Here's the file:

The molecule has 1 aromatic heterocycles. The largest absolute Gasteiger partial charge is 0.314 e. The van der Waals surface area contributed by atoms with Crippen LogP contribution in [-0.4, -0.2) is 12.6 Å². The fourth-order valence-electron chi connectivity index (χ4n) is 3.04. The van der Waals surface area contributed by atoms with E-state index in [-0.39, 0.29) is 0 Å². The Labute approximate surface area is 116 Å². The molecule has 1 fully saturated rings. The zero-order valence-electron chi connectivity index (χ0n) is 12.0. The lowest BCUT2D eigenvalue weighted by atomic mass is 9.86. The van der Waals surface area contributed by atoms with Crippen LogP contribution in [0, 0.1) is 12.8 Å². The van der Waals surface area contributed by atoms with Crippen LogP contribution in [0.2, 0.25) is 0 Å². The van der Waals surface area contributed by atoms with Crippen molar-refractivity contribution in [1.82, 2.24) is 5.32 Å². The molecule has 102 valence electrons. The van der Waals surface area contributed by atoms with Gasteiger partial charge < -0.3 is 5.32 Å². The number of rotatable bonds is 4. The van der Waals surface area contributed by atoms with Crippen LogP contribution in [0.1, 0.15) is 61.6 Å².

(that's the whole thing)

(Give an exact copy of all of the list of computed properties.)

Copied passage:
The molecule has 1 aromatic heterocycles. The largest absolute Gasteiger partial charge is 0.314 e. The van der Waals surface area contributed by atoms with Crippen LogP contribution in [-0.4, -0.2) is 12.6 Å². The fourth-order valence-electron chi connectivity index (χ4n) is 3.04. The van der Waals surface area contributed by atoms with E-state index in [-0.39, 0.29) is 0 Å². The Labute approximate surface area is 116 Å². The molecule has 1 fully saturated rings. The zero-order valence-electron chi connectivity index (χ0n) is 12.0. The lowest BCUT2D eigenvalue weighted by atomic mass is 9.86. The van der Waals surface area contributed by atoms with Crippen LogP contribution in [0, 0.1) is 12.8 Å². The van der Waals surface area contributed by atoms with Crippen LogP contribution in [0.2, 0.25) is 0 Å². The van der Waals surface area contributed by atoms with Crippen molar-refractivity contribution in [1.82, 2.24) is 5.32 Å². The molecule has 102 valence electrons. The van der Waals surface area contributed by atoms with Gasteiger partial charge < -0.3 is 5.32 Å². The number of rotatable bonds is 4. The van der Waals surface area contributed by atoms with Crippen LogP contribution in [0.1, 0.15) is 61.6 Å².